She rose into my horizon one hot Saturday. The wind, like battle beat her but a rip or tear was not to be found. In fact a symbol of these United States of America should reflect unity. If a flag tears don’t we replace it? Symbolically she represents a nation unbroken. If she falls to the ground, honor bears the offense, but tolerates none of it. When a soldier dies, she is folded without wrinkle, without carelessness. Each corner matches the other, each fold tucked perfectly. We measure that event over years, not days. Many thousands of families have received this gift presented to them using a time-honored method so that we would always know where we came from and why. My fight never included the armed-forces and for good reason...my handicap doesn’t allow me to bear arms within the armed forces. Therefore, I choose to fight for her by knowing who we are together and why you went to battle for her. Some of you came home to alive but without pomp and circumstance...almost a non-event. My dad wears his “Vietnam Veteren” cap often. Another vet crossed his path one day and simply said “welcome home brother.”

He’ll never forget how quiet it was the day he came home. Oh I wish we all had such courage.

I’m angered by those who disparage this country and her leaders with such hate and vitriol. They give our enemies less work to do in their quest to destroy who and what we are. I bear the offense but tolerate none of it. Some of us wouldn’t mind becoming like the rest of the world. Our ancestors spent many lives preparing a nation that wasn’t like the rest of the world.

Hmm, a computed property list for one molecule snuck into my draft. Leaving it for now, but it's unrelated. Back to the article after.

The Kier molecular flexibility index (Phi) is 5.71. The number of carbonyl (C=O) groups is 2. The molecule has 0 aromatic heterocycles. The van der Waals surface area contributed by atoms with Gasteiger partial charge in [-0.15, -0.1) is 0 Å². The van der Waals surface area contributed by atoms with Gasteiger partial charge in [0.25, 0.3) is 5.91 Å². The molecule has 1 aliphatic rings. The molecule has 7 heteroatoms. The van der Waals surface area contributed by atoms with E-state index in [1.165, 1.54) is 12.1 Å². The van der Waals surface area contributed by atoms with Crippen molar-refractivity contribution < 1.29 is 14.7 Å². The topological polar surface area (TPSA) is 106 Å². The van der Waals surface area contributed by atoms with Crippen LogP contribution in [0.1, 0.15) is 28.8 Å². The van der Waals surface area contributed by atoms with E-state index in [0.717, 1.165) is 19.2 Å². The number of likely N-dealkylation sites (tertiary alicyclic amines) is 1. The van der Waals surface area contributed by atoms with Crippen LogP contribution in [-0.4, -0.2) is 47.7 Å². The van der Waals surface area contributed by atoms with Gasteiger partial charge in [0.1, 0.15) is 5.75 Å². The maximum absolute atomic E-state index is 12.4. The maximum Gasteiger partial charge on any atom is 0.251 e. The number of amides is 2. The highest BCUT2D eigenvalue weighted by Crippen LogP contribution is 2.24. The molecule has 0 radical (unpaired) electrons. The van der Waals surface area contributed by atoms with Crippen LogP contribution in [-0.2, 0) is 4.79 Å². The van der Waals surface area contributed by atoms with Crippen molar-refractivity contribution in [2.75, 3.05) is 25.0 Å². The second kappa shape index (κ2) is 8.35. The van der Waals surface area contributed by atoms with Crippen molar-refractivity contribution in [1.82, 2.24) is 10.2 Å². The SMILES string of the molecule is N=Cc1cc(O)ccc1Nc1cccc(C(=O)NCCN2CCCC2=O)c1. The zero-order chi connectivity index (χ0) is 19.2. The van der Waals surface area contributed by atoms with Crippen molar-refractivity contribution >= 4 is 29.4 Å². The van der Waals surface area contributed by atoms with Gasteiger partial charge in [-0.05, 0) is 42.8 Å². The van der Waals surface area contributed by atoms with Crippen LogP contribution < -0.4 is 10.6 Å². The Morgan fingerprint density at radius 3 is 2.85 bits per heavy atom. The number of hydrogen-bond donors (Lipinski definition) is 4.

She rose up, untattered and untorn. She ardently stretched before us and the wind seemed to know she should. I’ll find her in every border I cross within her...”Welcome Home” she says.

We’re driving through state borders without a thought because we know we can. We’re separated by accent, landscape, industry. A woman told her husband yesterday, “Honey, we gotta get shuckin!” Monique would simply tell me it’s time to leave. But the lady and I had one thing in common...the United States of America. Wyoming teenagers at lunch near Cody still say “cool” and “scam me some Ketchup please?” South Dakota boys understand that language. We cross borders and we cross each other and we’re happy to do it.

I love my vacation thus far. Yellowstone enfolds over two million acres. There are animals galore. Some use up acres and acres like wolves and elk, but others like the chipmunk may only use four or five dozen feet worth of this amazing, indescribable, awe inspiring part of the United States. I’m proud to know where I live and how I do it.

The stadiums still fill with fans and those who would follow them. But a few precious "stars" are now given the honor of singing our National Anthem, and a precious few of us sing along.

What is a nation without her song? The brave still know the words.

The enemy doesn’t run from a man and his gun. The enemy runs from the power of one.

For another perspective, see: http://iowaharleygirl.blogspot.com/2008/09/ipg-showed-up-at-sturgis.html.


Evelyn said...

So well spoken, my son. The pride of the USA is such a rich treasure. In most classrooms the Pledge of Allegiance is still recited as the flag is held, and most everytime I point out a phrase and try to give some special meaning to it, just because I can, and, maybe, a student will be moved to honor our country with pride.

Anonymous said...

Poetic and poignant.

ricknieklikebike said...

see also: http://iowaharleygirl.blogspot.com/2008/09/ipg-showed-up-at-sturgis.html